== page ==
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Re: GNU Hurd SoC projects
Re: GNU Hurd SoC projects
Fri, 30 Mar 2007 02:24:11 +0200
On Thu, Mar 29, 2007 at 10:35:00AM +0800, Wei Shen wrote:
> On 3/29/07, address@hidden <address@hidden> wrote:
> >> If so, how can we handle the case that applications directly call
> >> hurd_file_name_lookup to find a server?
> >Interesting question... Of course, this case wouldn't be covered. But
> >I wonder how likely applications are actually to attempt this, and
> >whether it's a good idea to try to catch this if they do -- I'd guess
> >such a situation would mean they want to do something very special.
> Maybe, you are right. I have to further investigate before a
> But I still suspect it is not good for security reasons - we may want
> a process to use a overriding server blindly.
As I explained further down, *any* client-side solution is totally
meaningless security-wise. This is not what the task is about, though.
Even if you do it server-side, replacing a single server is useless for
security purposes. To limit what a process can do, you have to replace
*all* the default servers -- most notably the root file system. I
suggest you just ignore any security considerations; that's really not
what the server replacement mechanism is supposed to be used for.
Note that once you have a different root filesystem -- which is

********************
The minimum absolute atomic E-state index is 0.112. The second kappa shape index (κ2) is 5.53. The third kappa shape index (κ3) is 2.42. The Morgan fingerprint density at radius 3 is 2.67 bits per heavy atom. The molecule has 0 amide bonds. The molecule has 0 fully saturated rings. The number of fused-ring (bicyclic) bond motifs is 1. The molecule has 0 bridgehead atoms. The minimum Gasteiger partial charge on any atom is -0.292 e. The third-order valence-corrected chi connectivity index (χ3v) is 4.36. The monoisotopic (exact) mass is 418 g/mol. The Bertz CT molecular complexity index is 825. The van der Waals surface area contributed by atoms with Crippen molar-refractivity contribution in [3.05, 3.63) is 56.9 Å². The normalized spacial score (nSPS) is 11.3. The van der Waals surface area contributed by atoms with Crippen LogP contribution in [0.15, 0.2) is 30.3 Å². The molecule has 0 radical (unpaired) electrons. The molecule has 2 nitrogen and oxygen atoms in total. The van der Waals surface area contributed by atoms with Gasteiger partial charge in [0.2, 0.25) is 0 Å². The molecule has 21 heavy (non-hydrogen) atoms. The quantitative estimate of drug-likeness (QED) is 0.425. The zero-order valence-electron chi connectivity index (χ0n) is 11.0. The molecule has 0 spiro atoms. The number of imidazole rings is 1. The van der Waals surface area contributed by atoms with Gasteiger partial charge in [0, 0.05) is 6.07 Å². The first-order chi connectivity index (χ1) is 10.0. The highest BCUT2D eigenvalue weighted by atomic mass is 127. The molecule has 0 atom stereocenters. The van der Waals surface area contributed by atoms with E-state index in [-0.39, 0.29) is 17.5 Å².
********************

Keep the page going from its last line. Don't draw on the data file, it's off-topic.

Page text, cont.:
inevitable if security is the goal -- replacing the other servers is
trivial, without any further special mechanism. So this is mostly
orthogonal to individual server replacement.
On the other hand, that's actually one of the things I like about the
proxy FS approach: It could be used in a very flexible manner, covering
both cases: Replacing a single server for changed functionality, as well
as creating totally isolated environments for security purposes.
> And, I think in a micro-kernel based multi-server OS, we should
> provide applications more flexibility rather than forcing the standard
> lib and standard interface of a lib.
No idea what you mean here :-(
> >The server-side variant (approach 2) could enforce this. I'm not
> >convinced though that implementing local namespaces in all the
> >filesystem servers is a good thing. A more hurdish solutions seems
> >using proxy filesystem servers. Also see my comment at
> I read it, but do not like the idea. I think it costs too much to
> matain an entire namespace for each process. At least, for overring
> limited default servers, it does not deserve the expense.
It's not about having an own namespace for each process -- on the
contrary. It's not like you run each process with a totally different
set of default servers. Even if you want to replace some server, say
auth, for all subprocesses in a group, that still requires only one
proxy FS for all these processes.
On a more generic note, the Hurd design generally encourages solutions
using many processes. If this turns out to create performance problems,
these problems should be fixed (using more light-weight processes),
rather than compromising on the design. We will run into them again and
> Thanks again for your advice. Discussion with you give me much help.
Good to hear :-) I was a bit afraid that I might discourage you...